Today, National Security Network held a press conference call discussing John McCain’s erroneous assertion that Iran was “taking al-Qaeda into Iran, training them and sending them back” into Iraq. The hosts, including CAPAF’s Brian Katulis, VoteVets’ John Soltz, and NSN’s Ilan Goldenberg, also discussed what this misstatement says about McCain’s fitness to be commander-in-chief.
Weekly Standard writer Michael Goldfarb was on the call, and later wrote on the Standard’s blog that he “was struck by their insistence that Iran wouldn’t collaborate with Sunni extremists.”
That would be interesting, if it were true. Unfortunately for Goldfarb, we’ve got the transcript (see below) and the audio.
Contrary to Goldfarb’s assertion, none of participants on the call “insisted” that “Iran wouldn’t collaborate with Sunni extremists.” Moreover, Katulis specifically acknowledged that Iran had cooperated with the Sunni Taliban, something that Goldfarb himself acknowledges. As the recording reveals, Goldfarb was trying to elicit a specific response through leading questions. He failed to get the response he wanted, but went ahead and wrote the story he wanted to. The tape doesn’t lie.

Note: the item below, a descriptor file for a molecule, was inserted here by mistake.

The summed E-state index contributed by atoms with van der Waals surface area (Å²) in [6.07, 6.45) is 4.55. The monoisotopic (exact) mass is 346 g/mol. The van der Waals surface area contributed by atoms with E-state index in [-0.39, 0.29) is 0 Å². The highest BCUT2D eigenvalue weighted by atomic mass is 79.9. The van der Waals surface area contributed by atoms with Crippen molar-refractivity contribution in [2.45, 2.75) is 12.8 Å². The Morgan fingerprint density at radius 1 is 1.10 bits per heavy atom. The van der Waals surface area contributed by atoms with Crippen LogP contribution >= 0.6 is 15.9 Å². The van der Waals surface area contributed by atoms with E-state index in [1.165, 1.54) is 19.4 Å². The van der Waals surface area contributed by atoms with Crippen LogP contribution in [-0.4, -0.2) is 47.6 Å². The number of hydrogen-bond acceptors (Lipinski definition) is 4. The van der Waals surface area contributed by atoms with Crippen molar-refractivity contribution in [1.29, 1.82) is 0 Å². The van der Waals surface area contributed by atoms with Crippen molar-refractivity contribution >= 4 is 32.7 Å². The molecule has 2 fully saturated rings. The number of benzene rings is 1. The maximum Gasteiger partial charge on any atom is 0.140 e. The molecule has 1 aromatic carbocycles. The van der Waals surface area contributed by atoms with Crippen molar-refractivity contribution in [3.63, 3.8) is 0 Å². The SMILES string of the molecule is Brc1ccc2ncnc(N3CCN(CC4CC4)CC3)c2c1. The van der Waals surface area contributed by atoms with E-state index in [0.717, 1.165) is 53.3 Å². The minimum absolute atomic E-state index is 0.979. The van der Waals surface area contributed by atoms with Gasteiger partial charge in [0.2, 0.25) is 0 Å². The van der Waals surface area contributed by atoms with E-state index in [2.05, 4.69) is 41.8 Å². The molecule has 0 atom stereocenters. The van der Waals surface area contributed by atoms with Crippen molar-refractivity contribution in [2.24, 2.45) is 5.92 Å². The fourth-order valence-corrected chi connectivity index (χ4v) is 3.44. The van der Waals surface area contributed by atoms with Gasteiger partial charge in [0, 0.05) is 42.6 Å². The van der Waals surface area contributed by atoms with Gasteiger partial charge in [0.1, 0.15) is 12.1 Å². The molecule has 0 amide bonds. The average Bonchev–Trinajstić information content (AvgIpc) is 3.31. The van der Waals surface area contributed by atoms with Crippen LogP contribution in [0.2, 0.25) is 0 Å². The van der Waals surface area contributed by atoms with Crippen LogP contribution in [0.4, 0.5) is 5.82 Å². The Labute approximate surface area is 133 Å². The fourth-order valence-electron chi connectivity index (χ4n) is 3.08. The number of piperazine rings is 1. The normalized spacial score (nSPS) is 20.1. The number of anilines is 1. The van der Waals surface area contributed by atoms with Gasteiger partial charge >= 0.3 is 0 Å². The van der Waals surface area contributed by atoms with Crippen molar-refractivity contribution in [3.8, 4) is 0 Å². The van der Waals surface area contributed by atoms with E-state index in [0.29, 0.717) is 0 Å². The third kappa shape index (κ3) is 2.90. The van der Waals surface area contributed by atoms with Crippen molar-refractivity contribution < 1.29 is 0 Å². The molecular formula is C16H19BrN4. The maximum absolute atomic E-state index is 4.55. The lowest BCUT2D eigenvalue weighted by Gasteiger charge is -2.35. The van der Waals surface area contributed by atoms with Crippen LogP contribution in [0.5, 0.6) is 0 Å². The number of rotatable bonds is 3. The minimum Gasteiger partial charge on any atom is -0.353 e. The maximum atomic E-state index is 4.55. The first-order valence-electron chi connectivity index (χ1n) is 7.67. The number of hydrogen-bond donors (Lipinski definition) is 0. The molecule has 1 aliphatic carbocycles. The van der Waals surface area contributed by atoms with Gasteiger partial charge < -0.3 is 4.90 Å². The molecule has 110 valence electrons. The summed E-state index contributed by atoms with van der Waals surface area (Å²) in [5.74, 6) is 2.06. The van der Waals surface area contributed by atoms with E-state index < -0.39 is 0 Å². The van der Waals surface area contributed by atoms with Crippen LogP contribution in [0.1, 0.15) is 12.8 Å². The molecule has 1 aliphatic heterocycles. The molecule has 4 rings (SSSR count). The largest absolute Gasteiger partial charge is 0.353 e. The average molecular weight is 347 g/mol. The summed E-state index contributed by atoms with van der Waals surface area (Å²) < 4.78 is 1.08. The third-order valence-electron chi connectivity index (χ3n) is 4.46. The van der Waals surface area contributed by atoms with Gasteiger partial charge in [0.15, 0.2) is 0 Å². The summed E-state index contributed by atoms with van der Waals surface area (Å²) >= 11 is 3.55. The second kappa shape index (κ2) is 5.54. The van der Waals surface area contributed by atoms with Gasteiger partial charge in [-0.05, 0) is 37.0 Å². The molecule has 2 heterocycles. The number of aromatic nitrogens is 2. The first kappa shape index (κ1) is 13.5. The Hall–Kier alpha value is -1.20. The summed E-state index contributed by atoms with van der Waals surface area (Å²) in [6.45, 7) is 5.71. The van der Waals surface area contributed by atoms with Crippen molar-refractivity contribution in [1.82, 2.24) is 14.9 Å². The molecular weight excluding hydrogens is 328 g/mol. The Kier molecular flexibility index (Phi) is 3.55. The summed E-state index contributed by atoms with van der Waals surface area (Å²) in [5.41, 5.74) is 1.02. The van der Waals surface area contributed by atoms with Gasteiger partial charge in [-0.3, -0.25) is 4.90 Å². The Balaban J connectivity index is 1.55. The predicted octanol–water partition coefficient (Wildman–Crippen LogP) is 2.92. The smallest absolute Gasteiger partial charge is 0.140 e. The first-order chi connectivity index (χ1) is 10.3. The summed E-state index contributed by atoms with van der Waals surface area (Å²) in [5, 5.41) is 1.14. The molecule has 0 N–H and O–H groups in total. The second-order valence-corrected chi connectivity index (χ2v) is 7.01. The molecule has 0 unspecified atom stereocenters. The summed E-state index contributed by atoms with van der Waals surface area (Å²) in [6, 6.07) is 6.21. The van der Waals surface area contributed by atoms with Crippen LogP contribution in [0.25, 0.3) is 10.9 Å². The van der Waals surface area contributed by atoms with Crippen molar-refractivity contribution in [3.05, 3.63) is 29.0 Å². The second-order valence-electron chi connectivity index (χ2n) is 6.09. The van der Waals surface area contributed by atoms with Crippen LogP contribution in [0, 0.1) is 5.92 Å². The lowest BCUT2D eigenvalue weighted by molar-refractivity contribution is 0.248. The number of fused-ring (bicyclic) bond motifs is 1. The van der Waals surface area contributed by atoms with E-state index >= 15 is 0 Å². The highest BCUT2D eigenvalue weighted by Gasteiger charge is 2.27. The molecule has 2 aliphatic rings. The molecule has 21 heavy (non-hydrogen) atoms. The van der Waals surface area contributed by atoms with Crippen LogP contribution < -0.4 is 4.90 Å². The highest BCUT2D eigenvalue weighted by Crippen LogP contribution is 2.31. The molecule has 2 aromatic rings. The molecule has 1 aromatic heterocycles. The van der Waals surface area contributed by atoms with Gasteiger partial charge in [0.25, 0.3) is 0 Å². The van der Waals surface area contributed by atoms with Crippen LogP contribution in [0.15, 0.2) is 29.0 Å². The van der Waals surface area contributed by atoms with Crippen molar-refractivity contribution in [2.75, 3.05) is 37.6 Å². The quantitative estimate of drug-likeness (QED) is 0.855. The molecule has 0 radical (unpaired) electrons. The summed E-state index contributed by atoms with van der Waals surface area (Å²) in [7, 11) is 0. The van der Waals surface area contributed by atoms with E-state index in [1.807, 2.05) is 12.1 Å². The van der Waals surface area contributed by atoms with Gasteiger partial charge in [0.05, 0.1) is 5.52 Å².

In the call, Katulis stressed, and I stress it again, that arguing over whether Iran would refuse, as a matter of doctrine, to cooperate with Sunni groups is not the point. The point is that John McCain’s misstatement is typical of conservatives, who have, through inentionally deceptive language, constantly tried to elide the differences between groups with different goals and ideologies in order to create the illusion of a united Islamofascist enemy. In doing so, conservatives are practicing bad politics in the service of bad policy.
Transcript: Read more